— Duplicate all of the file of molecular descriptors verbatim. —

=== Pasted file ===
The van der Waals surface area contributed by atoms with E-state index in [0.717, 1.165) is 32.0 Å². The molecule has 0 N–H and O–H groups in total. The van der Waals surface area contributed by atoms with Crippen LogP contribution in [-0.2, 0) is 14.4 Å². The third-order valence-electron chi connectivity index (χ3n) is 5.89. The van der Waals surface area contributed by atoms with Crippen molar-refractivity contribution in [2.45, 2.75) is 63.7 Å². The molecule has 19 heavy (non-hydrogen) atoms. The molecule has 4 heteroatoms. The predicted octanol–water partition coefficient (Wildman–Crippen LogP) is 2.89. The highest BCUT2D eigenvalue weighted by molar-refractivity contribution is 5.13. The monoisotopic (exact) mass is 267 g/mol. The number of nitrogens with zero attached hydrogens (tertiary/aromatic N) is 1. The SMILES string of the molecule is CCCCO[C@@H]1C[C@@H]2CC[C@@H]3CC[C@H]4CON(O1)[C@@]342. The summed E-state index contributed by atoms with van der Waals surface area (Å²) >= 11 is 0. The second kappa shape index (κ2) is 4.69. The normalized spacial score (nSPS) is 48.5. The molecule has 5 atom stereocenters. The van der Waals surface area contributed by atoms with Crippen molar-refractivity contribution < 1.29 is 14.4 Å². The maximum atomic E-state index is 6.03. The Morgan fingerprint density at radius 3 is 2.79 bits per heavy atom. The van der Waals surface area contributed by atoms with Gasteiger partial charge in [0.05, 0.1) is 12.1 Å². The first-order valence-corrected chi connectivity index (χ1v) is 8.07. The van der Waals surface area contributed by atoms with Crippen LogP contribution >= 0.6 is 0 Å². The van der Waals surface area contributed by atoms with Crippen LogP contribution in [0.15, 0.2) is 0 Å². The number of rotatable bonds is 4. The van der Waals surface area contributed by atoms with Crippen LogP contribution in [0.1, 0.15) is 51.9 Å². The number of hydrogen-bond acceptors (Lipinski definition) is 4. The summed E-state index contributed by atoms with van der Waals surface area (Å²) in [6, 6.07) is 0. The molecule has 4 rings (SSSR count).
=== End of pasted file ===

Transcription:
The van der Waals surface area contributed by atoms with E-state index in [0.717, 1.165) is 32.0 Å². The molecule has 0 N–H and O–H groups in total. The van der Waals surface area contributed by atoms with Crippen LogP contribution in [-0.2, 0) is 14.4 Å². The third-order valence-electron chi connectivity index (χ3n) is 5.89. The van der Waals surface area contributed by atoms with Crippen molar-refractivity contribution in [2.45, 2.75) is 63.7 Å². The molecule has 19 heavy (non-hydrogen) atoms. The molecule has 4 heteroatoms. The predicted octanol–water partition coefficient (Wildman–Crippen LogP) is 2.89. The highest BCUT2D eigenvalue weighted by molar-refractivity contribution is 5.13. The monoisotopic (exact) mass is 267 g/mol. The number of nitrogens with zero attached hydrogens (tertiary/aromatic N) is 1. The SMILES string of the molecule is CCCCO[C@@H]1C[C@@H]2CC[C@@H]3CC[C@H]4CON(O1)[C@@]342. The summed E-state index contributed by atoms with van der Waals surface area (Å²) >= 11 is 0. The second kappa shape index (κ2) is 4.69. The normalized spacial score (nSPS) is 48.5. The molecule has 5 atom stereocenters. The van der Waals surface area contributed by atoms with Crippen molar-refractivity contribution < 1.29 is 14.4 Å². The maximum atomic E-state index is 6.03. The Morgan fingerprint density at radius 3 is 2.79 bits per heavy atom. The van der Waals surface area contributed by atoms with Gasteiger partial charge in [0.05, 0.1) is 12.1 Å². The first-order valence-corrected chi connectivity index (χ1v) is 8.07. The van der Waals surface area contributed by atoms with Crippen LogP contribution >= 0.6 is 0 Å². The van der Waals surface area contributed by atoms with Crippen LogP contribution in [0.15, 0.2) is 0 Å². The number of rotatable bonds is 4. The van der Waals surface area contributed by atoms with Crippen LogP contribution in [0.1, 0.15) is 51.9 Å². The number of hydrogen-bond acceptors (Lipinski definition) is 4. The summed E-state index contributed by atoms with van der Waals surface area (Å²) in [6, 6.07) is 0. The molecule has 4 rings (SSSR count).